I don′t know why one slight set of impressions should be more particularly associated with a place than another, though I believe this obtains with most people, in reference especially to the associations of their childhood. I never hear the name, or read the name, of Yarmouth, but I am reminded of a certain Sunday morning on the beach, the bells ringing for church, little Em′ly leaning on my shoulder, Ham lazily dropping stones into the water, and the sun, away at sea, just breaking through the heavy mist, and showing us the ships, like their own shadows.
At last the day came for going home. I bore up against the separation from Mr. Peggotty and Mrs. Gummidge, but my agony of mind at leaving little Em′ly was piercing. We went arm-in-arm to the public-house where the carrier put up, and I promised, on the road, to write to her. (I redeemed that promise afterwards, in characters larger than those in which apartments are usually announced in manuscript, as being to let.) We were greatly overcome at parting; and if ever, in my life, I have had a void made in my heart, I had one made that day.
Now, all the time I had been on my visit, I had been ungrateful to my home again, and had thought little or nothing about it. But I was no sooner turned towards it, than my reproachful young conscience seemed to point that way with a ready finger; and I felt, all the more for the sinking of my spirits, that it was my nest, and that my mother was my comforter and friend.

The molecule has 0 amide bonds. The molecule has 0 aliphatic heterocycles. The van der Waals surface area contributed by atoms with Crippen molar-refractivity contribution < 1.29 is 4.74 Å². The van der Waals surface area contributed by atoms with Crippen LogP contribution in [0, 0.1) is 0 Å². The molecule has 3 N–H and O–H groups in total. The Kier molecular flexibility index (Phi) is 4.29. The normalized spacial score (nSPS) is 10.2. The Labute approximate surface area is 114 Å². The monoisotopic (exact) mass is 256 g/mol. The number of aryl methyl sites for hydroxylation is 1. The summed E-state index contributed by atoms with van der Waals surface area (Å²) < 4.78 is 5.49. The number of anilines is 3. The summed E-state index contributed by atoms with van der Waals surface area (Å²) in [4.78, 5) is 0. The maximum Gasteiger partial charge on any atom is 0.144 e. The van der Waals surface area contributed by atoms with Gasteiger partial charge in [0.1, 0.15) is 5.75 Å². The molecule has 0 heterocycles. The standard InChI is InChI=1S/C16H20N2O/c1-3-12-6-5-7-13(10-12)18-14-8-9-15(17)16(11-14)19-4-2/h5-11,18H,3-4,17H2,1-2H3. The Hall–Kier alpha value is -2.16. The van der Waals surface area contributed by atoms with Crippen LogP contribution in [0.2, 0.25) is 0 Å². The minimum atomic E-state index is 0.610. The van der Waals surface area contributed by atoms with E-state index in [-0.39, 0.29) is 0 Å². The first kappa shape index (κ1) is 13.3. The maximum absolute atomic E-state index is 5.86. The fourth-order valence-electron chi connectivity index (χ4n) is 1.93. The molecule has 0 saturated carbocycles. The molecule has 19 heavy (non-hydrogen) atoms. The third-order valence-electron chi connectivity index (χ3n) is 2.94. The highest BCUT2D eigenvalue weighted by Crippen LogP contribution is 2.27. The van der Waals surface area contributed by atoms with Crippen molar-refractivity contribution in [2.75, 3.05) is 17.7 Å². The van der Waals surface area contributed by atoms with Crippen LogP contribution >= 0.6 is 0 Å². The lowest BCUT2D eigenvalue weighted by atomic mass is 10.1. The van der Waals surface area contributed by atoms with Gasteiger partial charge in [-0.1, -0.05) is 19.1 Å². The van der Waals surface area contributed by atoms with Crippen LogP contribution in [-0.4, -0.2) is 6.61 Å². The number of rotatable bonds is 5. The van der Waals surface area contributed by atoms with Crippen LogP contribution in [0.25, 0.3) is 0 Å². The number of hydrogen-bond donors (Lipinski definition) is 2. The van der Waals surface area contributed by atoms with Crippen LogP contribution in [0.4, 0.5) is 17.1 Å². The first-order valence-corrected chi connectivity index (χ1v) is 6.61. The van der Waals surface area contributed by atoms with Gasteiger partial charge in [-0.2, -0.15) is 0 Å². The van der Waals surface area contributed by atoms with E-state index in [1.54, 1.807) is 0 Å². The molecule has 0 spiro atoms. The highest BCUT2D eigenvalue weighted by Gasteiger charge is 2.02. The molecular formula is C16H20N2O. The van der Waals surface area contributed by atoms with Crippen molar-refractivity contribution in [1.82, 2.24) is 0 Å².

This gained upon me as we went along; so that the nearer we drew, the more familiar the objects became that we passed, the more excited I was to get there, and to run into her arms. But Peggotty, instead of sharing in those transports, tried to check them (though very kindly), and looked confused and out of sorts.
Blunderstone Rookery would come, however, in spite of her, when the carrier′s horse pleased - and did. How well I recollect it, on a cold grey afternoon, with a dull sky, threatening rain!
The door opened, and I looked, half laughing and half crying in my pleasant agitation, for my mother. It was not she, but a strange servant.
′Why, Peggotty!′ I said, ruefully, ′isn′t she come home?′
′Yes, yes, Master Davy,′ said Peggotty. ′She′s come home. Wait a bit, Master Davy, and I′ll - I′ll tell you something.′
Between her agitation, and her natural awkwardness in getting out of the cart, Peggotty was making a most extraordinary festoon of herself, but I felt too blank and strange to tell her so. When she had got down, she took me by the hand; led me, wondering, into the kitchen; and shut the door.
′Peggotty!′ said I, quite frightened. ′What′s the matter?′
′Nothing′s the matter, bless you, Master Davy dear!′ she answered, assuming an air of sprightliness.
′Something′s the matter, I′m sure. Where′s mama?′
′Where′s mama, Master Davy?′ repeated Peggotty.
′Yes. Why hasn′t she come out to the gate, and what have we come in here for? Oh, Peggotty!′ My eyes were full, and I felt as if I were going to tumble down.
′Bless the precious boy!′ cried Peggotty, taking hold of me. ′What is it? Speak, my pet!′
′Not dead, too! Oh, she′s not dead, Peggotty?′
Peggotty cried out No! with an astonishing volume of voice; and then sat down, and began to pant, and said I had given her a turn.
I gave her a hug to take away the turn, or to give her another turn in the right direction, and then stood before her, looking at her in anxious inquiry.
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